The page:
Working in the spirituality field is a blessing for me in this illness. I have so many touch points of grace to get me through the day. I live an inspired life. This work allows me a freedom of creativity unmatched in any other time in my life. My interactions are filled with radiant people in sacred practice. It is stunning really, to be in the circle of such love. I love what I do. 

This work and this illness have come together to reveal something fundamental about the human experience. Everyone is suffering in ways big and small. You could have told me that before all this began and I would have believed you. However, there is a huge difference between knowing and living a thing.

Being on the receiving end of invisible pain, I know what it feels like to suffer in private. People expect me to simply pick up my child and carry him across the room, and I can’t without crashing for hours. Family members think I will get my own dinner until I say I can’t bear another moment on my feet. Clients expect I’ll be able to get them on my schedule when they need. Friends assume I can sit and talk for hours. 

It’s not because people don’t care. It’s because they can’t see. 

In every conversation, I remember that the person I am talking to could be suffering and I don’t know. This goes for grocery clerks as well as friends and clients at the same time as postal workers. My weary heart sees them all.

There’s No Reason For It

Working in the spirituality field is a curse for me in this illness. There is a subversive myth that spiritual guides have life pretty well sorted out. The story goes that a spiritual teacher spends years working on herself to get better before she goes to minister to others. This story of perfectionism has to go. It is holding our teachers and ourselves to an unrealistic expectation. It equates physical health with spiritual health. 

Some of the most spiritually well people I know are gravely ill. There are emotional, mental and spiritual roots to physical illnesses, but not always. There doesn’t have to be an untended trauma or deep-seated anger to trigger disease. Depravity of spirit absolutely leads to a physical health crisis, but not every time. Sure, your family history, past lives, and karmic debt can make you sick. These broken states can cause a body to break down, but we can’t always find a pathology.

In this field, seekers try to find a good reason for being sick. I don’t think there’s any good reason for suffering. It’s not reasonable that people should hurt.

A Heart Too Soft to Try

For years, I’ve allowed my illness to hide because I feared judgement. I was afraid that people would automatically assume I was unconscious (a curse in this business for sure). There is a good chance that some of you reading this will blame me for being sick. You may decide I haven’t truly done my work. You could believe that I won’t face my own shadow or that I feed off of the pity. 

From your perspective, it could be that I haven’t tried everything. You may think you have the answer. Keep going. I’m sure there’s twenty thousand ways to guess how I created this, but if you truly understand the nature of pain, your heart is too soft to try.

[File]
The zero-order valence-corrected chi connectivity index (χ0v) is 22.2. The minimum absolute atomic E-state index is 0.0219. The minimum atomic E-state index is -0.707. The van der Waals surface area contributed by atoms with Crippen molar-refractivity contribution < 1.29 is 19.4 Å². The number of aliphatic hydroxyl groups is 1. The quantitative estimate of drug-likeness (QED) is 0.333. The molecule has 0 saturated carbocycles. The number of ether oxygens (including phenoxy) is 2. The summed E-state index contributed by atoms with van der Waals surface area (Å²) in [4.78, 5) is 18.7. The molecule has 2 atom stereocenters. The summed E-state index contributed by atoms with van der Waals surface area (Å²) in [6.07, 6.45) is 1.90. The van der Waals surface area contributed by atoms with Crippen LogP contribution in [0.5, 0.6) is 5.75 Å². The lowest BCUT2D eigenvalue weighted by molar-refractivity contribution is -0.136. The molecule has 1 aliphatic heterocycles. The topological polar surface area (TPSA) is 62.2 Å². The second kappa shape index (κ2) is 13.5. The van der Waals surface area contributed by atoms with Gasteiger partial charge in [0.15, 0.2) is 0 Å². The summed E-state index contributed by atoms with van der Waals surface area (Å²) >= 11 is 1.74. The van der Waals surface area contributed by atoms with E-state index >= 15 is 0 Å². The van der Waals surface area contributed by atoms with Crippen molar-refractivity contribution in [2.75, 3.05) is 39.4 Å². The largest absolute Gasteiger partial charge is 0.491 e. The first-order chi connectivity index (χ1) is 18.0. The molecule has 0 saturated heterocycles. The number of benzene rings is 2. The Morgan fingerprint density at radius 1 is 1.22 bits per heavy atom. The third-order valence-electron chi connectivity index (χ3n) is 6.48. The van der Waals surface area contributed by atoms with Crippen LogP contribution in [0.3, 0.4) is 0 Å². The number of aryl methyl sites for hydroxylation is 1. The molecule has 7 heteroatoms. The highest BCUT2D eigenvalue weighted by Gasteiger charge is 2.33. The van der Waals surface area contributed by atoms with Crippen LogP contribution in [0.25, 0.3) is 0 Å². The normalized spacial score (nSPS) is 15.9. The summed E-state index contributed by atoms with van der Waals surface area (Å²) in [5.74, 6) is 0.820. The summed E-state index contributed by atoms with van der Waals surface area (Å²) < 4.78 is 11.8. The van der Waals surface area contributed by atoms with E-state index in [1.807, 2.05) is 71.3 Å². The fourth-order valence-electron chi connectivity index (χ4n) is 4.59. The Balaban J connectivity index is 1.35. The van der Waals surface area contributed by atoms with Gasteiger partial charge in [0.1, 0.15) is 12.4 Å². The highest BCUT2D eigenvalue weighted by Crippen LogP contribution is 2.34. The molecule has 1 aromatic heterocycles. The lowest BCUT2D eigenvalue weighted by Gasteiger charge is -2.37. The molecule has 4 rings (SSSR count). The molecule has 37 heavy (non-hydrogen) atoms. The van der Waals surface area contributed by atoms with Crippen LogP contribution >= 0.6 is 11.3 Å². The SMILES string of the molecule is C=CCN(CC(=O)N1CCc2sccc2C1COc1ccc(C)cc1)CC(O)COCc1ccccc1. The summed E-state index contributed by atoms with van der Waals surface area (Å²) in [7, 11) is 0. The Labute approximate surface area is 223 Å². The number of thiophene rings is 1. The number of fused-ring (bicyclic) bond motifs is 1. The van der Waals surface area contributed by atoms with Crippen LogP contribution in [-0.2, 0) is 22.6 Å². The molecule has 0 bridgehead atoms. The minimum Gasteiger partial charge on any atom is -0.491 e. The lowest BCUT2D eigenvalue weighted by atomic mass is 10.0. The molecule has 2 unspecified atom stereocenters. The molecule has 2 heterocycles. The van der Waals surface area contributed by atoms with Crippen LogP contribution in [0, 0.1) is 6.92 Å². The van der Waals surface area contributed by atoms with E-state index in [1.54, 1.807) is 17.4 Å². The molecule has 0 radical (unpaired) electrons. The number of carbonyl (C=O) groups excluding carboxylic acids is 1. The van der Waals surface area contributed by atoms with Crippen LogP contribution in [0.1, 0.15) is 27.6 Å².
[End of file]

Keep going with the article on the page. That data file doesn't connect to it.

I write to those of you whose hearts are broken open to suffering. I ask not for pity but for compassion. Not for me but for others. Sure pray for me. I’ve learned not to turn away a good prayer, but while you’re at it, pray for the millions of people around the world with this disease.

A Call to Slow Down

It’s time to wake up to how much we, as a collective, push ourselves. I see a parallel between the energy crisis in patients like me and the energy crisis on the planet. We are running out of resources like oil, food, and water. Mothers are at the brink of exhaustion. Service staff have dark circles under their eyes. Some of you are working hard to get by and others of you are working hard on yourselves. How many times do you say you’re running on fumes? Our planet is fatigued and so are we.

Symbolically, I see people with ME/CFS as the canaries in the coal mine. At the leading edge of the climate crisis, we are heating up. Inflammation of the nervous system is big in this disease. Patients get brain fog and can’t think straight. Humanity overwhelms their inner circuitry with too much internet data and is over stimulated by screens. ME/CFS sufferers have to wear ear plugs and eye masks to sleep. Humanity is attacking the planet with toxins and bulldozers. People with ME/CFS have an immune system on high alert, trying to clear out an invisible intruder.

Maybe I will write a future post about the archetypes involved in ME/CFS. It’s a side project of mine in slow development. My point here is this – what we do to the planet and to ourselves, we do to the whole. Your furious pace has consequences. Hear the call to slow down. It helps more than you know.

One Purpose of ME/CFS

I believe that bringing a slow pace is part of the purpose of patients of ME/CFS. We are not doing it by choice, but we’re doing it regardless. We provide a balancing force to the rigorous busyness of the world. Our forced sluggishness brings back what is essential. The extreme ascetic lifestyle that comes with ME/CFS is purifying. I no longer identify with what I eat or how much I produce. I don’t like that I have to pace myself so strictly and say “no” to so many things. However, I also know my lower consumption is reducing my impact on the earth. 

There is a lot of talk in the spiritual community about getting “back to the earth,” but we can’t do this at breakneck speed. We have to pause, rest and listen. You may have a friend with ME/CFS that can teach you a thing or two about ease. She’s come by this practice the hard way, but I bet she knows it better than anyone. People with ME/CFS often think they don’t have anything to offer the world because they are stuck at home unable to produce. I disagree.